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How I composed my submission to the Westworld Spitfire Competition in a day!

Look at that! That's one heckin' big session if you pardon my French! Would you believe me if I said it's all done in 10 hours? Well hopefully you will by the time you finish reading this! All I can say is, I couldn't have done it in the amount of time I had if I hadn't done my homework, so a pat on my own back for that!

I heard about the #westworldscoringcompetition2020 with one day to go until submissions! Despite already having a busy schedule and being the middle of recording an album, as well as my first attempt at making a music video, the prize was just too good to pass up!

Here are some tips on how I was able to get this project to the finish line so quickly:

Make a modular Template!

Having a template for composing and mixing music is essential and the amount of time and headache you save yourself is incalculable! Not only do you save time, but taking the time to do your homework beforehand, means you can jump into projects and competitions like this and actually get straight to the creative stuff. Without my template, it would take me until the deadline just to get set up!

Thanks to the wonderful customizability of Reaper, I have created a template that I think is far superior to what other DAWs make possible. Here are some reasons why:

-Reaper allows you to save entire rows of tracks, with all their routing and plugins, etc. and recall them easily! This is great news for me, because I always found it impossible to create a one-template-fits-all system for all film music compositions. Not every film I write for needs a string section, some need smaller orchestras and some need synths, guitars, or some could have a mixture of all, which is why I like to assemble my template in a modular manner.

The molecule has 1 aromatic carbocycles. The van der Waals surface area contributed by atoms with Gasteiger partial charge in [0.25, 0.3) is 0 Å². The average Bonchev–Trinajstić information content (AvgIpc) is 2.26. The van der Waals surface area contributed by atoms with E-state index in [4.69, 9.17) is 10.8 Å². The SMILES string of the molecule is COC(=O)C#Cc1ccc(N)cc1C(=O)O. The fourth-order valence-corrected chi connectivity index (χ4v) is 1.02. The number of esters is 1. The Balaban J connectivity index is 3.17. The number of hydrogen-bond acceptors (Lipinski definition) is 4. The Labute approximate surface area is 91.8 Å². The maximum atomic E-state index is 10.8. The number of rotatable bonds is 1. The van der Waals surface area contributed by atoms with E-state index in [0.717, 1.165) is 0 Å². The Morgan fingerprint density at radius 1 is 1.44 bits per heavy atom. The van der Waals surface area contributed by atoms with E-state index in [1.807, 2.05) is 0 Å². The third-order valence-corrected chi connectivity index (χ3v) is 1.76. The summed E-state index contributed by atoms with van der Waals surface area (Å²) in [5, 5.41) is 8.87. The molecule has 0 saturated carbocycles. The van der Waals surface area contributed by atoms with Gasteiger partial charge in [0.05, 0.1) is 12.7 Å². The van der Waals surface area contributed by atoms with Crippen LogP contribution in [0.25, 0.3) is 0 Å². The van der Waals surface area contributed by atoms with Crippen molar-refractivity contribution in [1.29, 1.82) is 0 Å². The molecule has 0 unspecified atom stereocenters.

-A quick right-click brings up this menu, and from there I assemble my palette of instruments based on the project's needs. I can bring up a woodwinds section, a Percussion group, or a synth group, or a recording mini-template to record my own instruments and synths. I have a good 100 of these, and each and every one of them can co-exist in a project seamlessly!

-For this project, I quickly brought in a full orchestra, as well as some synths, and of course it makes sense that I would pander to Spitfire and use LABS instruments as well! I also added some Iranian instruments in there!

-Each module has all the instruments, each with all their articulations, each bussing to a reverb and parallel compressor, with sidechain structures set up where needed, and comes with their own group bus and VCA.

-This allows me to compose in a fluid way, and then quickly print the tracks and mix them, all in one project! When I finish writing, I freeze all tracks, pre-mix them, and print each section as Stereo or 5.1 audio, and then I can mix an entire orchestra from a handful of tracks and master it. I will do a video tutorial of this soon. Just waiting for my video to hit 1000 views (help that happen by clicking here!)


A template isn't the only thing standing between you and an efficient workflow. Beyond tracks, plugin presets, and busses, You also need your DAW to to be set up in such a way that helps your workflow. Your DAW shouldn't stand in your way. It should hasten your process while keeping out of your way. This is another reason why I love Reaper, and while all DAWs have some version of a screenset, whether it's layouts, markers and configurations in Pro Tools (click here for my tutorial on configurations in my video series 'Pro Tools Witchcraft'), Screensets in Reaper and Logic, or even the Session and Arrange views in Ableton, Reaper definitely takes the cake in terms of how much customizability it offers.

I have a completely different screen-set when I compose for films than when I compose music, or edit tutorials. My video composition screenset is beautiful and I'm very proud of it, and I can access it with a quick hotkey. The birds-eye view of the project is already Up there, but let's take a closer look at each module as well: